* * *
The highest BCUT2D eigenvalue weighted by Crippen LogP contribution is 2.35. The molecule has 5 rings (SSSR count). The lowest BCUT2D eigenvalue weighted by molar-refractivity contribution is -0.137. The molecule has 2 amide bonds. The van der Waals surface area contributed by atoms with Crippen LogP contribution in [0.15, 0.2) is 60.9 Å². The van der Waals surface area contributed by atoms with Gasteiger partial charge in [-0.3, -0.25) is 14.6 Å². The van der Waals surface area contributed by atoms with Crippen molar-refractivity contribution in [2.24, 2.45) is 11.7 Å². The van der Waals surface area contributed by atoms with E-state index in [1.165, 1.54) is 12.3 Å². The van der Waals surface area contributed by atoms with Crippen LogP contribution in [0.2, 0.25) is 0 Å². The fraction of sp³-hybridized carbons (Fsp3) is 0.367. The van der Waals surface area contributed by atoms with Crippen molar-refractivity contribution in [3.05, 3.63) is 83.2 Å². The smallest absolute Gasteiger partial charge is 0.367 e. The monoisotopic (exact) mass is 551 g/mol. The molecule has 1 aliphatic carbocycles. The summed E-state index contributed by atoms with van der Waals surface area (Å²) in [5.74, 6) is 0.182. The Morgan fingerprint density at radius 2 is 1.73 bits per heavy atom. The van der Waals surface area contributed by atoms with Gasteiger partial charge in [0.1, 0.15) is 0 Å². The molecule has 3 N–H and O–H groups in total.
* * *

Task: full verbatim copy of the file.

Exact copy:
The highest BCUT2D eigenvalue weighted by Crippen LogP contribution is 2.35. The molecule has 5 rings (SSSR count). The lowest BCUT2D eigenvalue weighted by molar-refractivity contribution is -0.137. The molecule has 2 amide bonds. The van der Waals surface area contributed by atoms with Crippen LogP contribution in [0.15, 0.2) is 60.9 Å². The van der Waals surface area contributed by atoms with Gasteiger partial charge in [-0.3, -0.25) is 14.6 Å². The van der Waals surface area contributed by atoms with Crippen molar-refractivity contribution in [2.24, 2.45) is 11.7 Å². The van der Waals surface area contributed by atoms with E-state index in [1.165, 1.54) is 12.3 Å². The van der Waals surface area contributed by atoms with Crippen LogP contribution in [0.2, 0.25) is 0 Å². The fraction of sp³-hybridized carbons (Fsp3) is 0.367. The van der Waals surface area contributed by atoms with Crippen molar-refractivity contribution in [3.05, 3.63) is 83.2 Å². The smallest absolute Gasteiger partial charge is 0.367 e. The monoisotopic (exact) mass is 551 g/mol. The molecule has 1 aliphatic carbocycles. The summed E-state index contributed by atoms with van der Waals surface area (Å²) in [5.74, 6) is 0.182. The Morgan fingerprint density at radius 2 is 1.73 bits per heavy atom. The van der Waals surface area contributed by atoms with Gasteiger partial charge in [0.1, 0.15) is 0 Å². The molecule has 3 N–H and O–H groups in total.